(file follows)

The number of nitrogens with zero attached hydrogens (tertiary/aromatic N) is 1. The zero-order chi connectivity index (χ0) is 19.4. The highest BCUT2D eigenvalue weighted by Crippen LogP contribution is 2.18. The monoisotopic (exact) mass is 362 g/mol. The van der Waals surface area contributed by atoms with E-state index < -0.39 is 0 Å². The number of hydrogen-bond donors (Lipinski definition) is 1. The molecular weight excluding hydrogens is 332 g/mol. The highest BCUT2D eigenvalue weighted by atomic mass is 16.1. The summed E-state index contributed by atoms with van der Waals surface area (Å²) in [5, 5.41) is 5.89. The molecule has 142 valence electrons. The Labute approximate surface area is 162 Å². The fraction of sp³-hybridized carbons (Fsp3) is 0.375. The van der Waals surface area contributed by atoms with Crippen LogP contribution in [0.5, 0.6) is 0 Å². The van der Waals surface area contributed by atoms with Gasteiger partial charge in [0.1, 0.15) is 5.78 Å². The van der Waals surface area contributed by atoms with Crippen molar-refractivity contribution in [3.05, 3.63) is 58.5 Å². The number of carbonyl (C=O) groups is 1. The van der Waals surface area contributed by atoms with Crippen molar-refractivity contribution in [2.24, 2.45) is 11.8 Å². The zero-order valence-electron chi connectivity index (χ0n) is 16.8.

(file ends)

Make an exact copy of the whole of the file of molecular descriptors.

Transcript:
The number of nitrogens with zero attached hydrogens (tertiary/aromatic N) is 1. The zero-order chi connectivity index (χ0) is 19.4. The highest BCUT2D eigenvalue weighted by Crippen LogP contribution is 2.18. The monoisotopic (exact) mass is 362 g/mol. The van der Waals surface area contributed by atoms with E-state index < -0.39 is 0 Å². The number of hydrogen-bond donors (Lipinski definition) is 1. The molecular weight excluding hydrogens is 332 g/mol. The highest BCUT2D eigenvalue weighted by atomic mass is 16.1. The summed E-state index contributed by atoms with van der Waals surface area (Å²) in [5, 5.41) is 5.89. The molecule has 142 valence electrons. The Labute approximate surface area is 162 Å². The fraction of sp³-hybridized carbons (Fsp3) is 0.375. The van der Waals surface area contributed by atoms with Crippen LogP contribution in [0.5, 0.6) is 0 Å². The van der Waals surface area contributed by atoms with Gasteiger partial charge in [0.1, 0.15) is 5.78 Å². The van der Waals surface area contributed by atoms with Crippen molar-refractivity contribution in [3.05, 3.63) is 58.5 Å². The number of carbonyl (C=O) groups is 1. The van der Waals surface area contributed by atoms with Crippen molar-refractivity contribution in [2.24, 2.45) is 11.8 Å². The zero-order valence-electron chi connectivity index (χ0n) is 16.8.